Say It with Subplots by Kay Keppler
Let’s welcome back monthly columnist, editor, and novelist, Kay Keppler, as she shares with us “Say It with Subplots.” Enjoy!
When someone asks you what your story is about, you tell them the actions and conflict of your protagonist. You don’t discuss your subplots because they’re minor. They’re there to support your main story, rather than be the main story.
But subplots can be tricky to get right. If you’re having trouble with a sagging middle or getting your loose ends tied up, sometimes it’s because your subplots went south. What should you watch out for?
Maybe your subplot has no real narrative purpose. It doesn’t advance your central plot, support your theme, or develop character. It doesn’t go anywhere. After a while, your readers will wonder why. And they’ll start to skim. You don’t want that.
You don’t want your subplot to overwhelm your central story, but it does have to have a purpose, and it has to be engaging. Things have to happen to those secondary characters. Actions have consequences. Your readers have to care.
If you think subplots are killing your book, how can you make them more effective?
Escalate the drama
Use a subplot to make it harder for your protagonist to achieve her goal. Complicate events for her. Such complications can trigger evolution of the character, and that makes it critical to your story.
Demonstrate a need
See if you can develop a subplot that makes your protagonist question his goal, or even move from an external, ego-driven goal (something he wants, a selfish goal) to an internal, essence-driven goal (something he needs, an interior, selfless goal).
To demonstrate character growth, the goals of desire and need should be mutually exclusive. That is, if you hero achieves the goal he wants, he sacrifices the goal he needs (often a tragedy!). Conversely, by obtaining the goal he needs, he gives up the goal he wants. If your character opts for need, he proves that he has changed.
Since the “need” subplot is about fulfilment, it’s usually, but not always, about love. You can incorporate this subplot in several ways.
Introduce a love interest
Let’s say your guy Joe is a hard-driven racehorse trainer who wants to win the Kentucky Derby. On the track he meets the girl of his dreams, a jockey and the daughter of a competitor, who has a one-horse stable. On the day of the Derby, Joe learns that his sweetheart is riding against his horse. If she loses, she’ll lose not just the race, but her home and job and be forced to marry the rich owner. Joe’s dilemma: if he gets his want (winning the Derby), he loses his sweetheart (which denies him what he needs: true love).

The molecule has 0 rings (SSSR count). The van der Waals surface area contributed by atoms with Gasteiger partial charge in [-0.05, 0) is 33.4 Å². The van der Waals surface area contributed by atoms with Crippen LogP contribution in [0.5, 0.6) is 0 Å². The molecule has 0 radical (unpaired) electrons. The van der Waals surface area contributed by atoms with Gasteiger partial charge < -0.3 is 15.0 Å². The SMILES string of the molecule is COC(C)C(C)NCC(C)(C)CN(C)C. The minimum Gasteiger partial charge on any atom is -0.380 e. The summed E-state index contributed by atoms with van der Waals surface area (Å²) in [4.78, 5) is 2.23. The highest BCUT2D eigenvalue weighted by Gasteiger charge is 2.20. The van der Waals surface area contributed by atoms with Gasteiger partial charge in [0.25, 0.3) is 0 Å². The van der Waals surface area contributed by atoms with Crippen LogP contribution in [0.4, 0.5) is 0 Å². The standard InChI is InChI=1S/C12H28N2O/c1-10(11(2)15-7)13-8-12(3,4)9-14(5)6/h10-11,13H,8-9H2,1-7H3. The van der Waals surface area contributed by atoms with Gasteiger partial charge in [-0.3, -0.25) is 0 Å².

Develop a love triangle
Consider the film Bridget Jones’s Diary, in which both the want and the need are potential romantic partners. Bridget’s want, her external desire, is the Hugh Grant, bad-boy character. He’s handsome, successful, witty, and charming. Who wouldn’t want that, right? Her need is the kinder, more substantial Colin Firth. Hugh Grant offers “fun”; Colin Firth offers fulfilment.
Whom to choose? Bridget overcomes her desire to have what she wants and realizes that she needs Colin Firth.
Strengthen a friendship
You can demonstrate character growth through friendship, too. Let’s say you’ve got two guys who were each raised in a military family that moved around a lot, so neither formed strong friendships as kids. They meet through the police academy, where Mac is in training to be a cop (Mac’s external need) and Bud raises police dogs.
When Mac’s instructor accuses Mac of murder, Bud stands by him. But rogue cops gang up on Bud, and Mac jumps into the fray, injuring several. This action jeopardizes his future as a cop, but he does it because his need—his love for his friend—has overcome his want to become a police officer.
Have a family
You’ve read the book or seen the movie: there’s a big, crazy family, and each wants different things. This story is rollicking fun, except that one family member isn’t doing that well. Let’s say the youngest daughter wants to join the boys’ baseball team because there isn’t a girls’ team. Against all odds, she makes the team.
Then the parents of the other players revolt, saying they’ll pull their sons from the team if the coach doesn’t remove her. But her family rallies around her, organizing feminist pep rallies and getting the school and other parents to support the kids team. By foregoing their own selfish goals, the family embraces their need through love and becomes whole again.
One final subplot that forces growth on your character doesn’t involve love, but creativity. For example: an artist living in nineteenth-century Paris wants his paintings to be exhibited in that year’s official Salon, but the curators won’t accept his avant-garde Impressionist work. Should he paint in a style that doesn’t move him, just to get public notice? Or should he paint his passion?
Acceptance by the Royal Acadamie is his want. Artistic freedom is his need. If he submits the picture of his heart, he won’t be accepted. But he makes the hero’s choice and submits the Impressionist painting. He’s denied the exposure he wants, but he gets the fulfillment he needs.
The subplot you need
Everyone at least occasionally loses sight of what’s important. We think it’s about getting the prize, even though experience tells us that life’s greatest joys are internal rather than external. A transformative story reminds us of this eternal truth.
How do you achieve that transformative story? With a subplot that offers your protagonist what s/he needs, but requires the sacrifice of illusory wants.